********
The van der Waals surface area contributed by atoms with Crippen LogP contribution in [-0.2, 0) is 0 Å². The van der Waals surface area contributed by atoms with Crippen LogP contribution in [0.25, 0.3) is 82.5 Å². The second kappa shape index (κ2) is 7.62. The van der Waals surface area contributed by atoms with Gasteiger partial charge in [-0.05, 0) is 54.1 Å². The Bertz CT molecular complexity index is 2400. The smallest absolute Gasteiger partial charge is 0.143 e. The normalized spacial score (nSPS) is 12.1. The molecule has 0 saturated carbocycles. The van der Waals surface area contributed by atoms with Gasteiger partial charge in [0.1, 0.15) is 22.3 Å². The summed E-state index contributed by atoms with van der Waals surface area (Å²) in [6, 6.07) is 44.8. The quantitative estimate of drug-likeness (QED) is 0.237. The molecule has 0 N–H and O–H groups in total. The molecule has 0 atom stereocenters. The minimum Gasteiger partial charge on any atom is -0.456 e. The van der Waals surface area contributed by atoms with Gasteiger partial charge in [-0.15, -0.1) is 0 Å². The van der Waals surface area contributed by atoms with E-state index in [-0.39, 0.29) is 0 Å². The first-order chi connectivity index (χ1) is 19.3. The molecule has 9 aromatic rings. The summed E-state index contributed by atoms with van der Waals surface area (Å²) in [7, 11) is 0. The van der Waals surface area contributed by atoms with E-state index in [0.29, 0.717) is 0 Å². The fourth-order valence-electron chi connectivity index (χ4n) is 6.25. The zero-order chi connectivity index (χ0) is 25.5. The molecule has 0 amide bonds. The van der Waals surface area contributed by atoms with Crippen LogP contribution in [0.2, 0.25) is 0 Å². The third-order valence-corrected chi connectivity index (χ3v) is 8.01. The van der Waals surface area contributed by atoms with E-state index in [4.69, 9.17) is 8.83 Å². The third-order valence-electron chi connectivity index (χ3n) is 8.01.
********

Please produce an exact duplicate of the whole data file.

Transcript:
The van der Waals surface area contributed by atoms with Crippen LogP contribution in [-0.2, 0) is 0 Å². The van der Waals surface area contributed by atoms with Crippen LogP contribution in [0.25, 0.3) is 82.5 Å². The second kappa shape index (κ2) is 7.62. The van der Waals surface area contributed by atoms with Gasteiger partial charge in [-0.05, 0) is 54.1 Å². The Bertz CT molecular complexity index is 2400. The smallest absolute Gasteiger partial charge is 0.143 e. The normalized spacial score (nSPS) is 12.1. The molecule has 0 saturated carbocycles. The van der Waals surface area contributed by atoms with Gasteiger partial charge in [0.1, 0.15) is 22.3 Å². The summed E-state index contributed by atoms with van der Waals surface area (Å²) in [6, 6.07) is 44.8. The quantitative estimate of drug-likeness (QED) is 0.237. The molecule has 0 N–H and O–H groups in total. The molecule has 0 atom stereocenters. The minimum Gasteiger partial charge on any atom is -0.456 e. The van der Waals surface area contributed by atoms with Gasteiger partial charge in [-0.15, -0.1) is 0 Å². The van der Waals surface area contributed by atoms with E-state index in [-0.39, 0.29) is 0 Å². The first-order chi connectivity index (χ1) is 19.3. The molecule has 9 aromatic rings. The summed E-state index contributed by atoms with van der Waals surface area (Å²) in [7, 11) is 0. The van der Waals surface area contributed by atoms with E-state index in [0.29, 0.717) is 0 Å². The fourth-order valence-electron chi connectivity index (χ4n) is 6.25. The zero-order chi connectivity index (χ0) is 25.5. The molecule has 0 amide bonds. The van der Waals surface area contributed by atoms with Crippen LogP contribution in [0.2, 0.25) is 0 Å². The third-order valence-corrected chi connectivity index (χ3v) is 8.01. The van der Waals surface area contributed by atoms with E-state index in [4.69, 9.17) is 8.83 Å². The third-order valence-electron chi connectivity index (χ3n) is 8.01.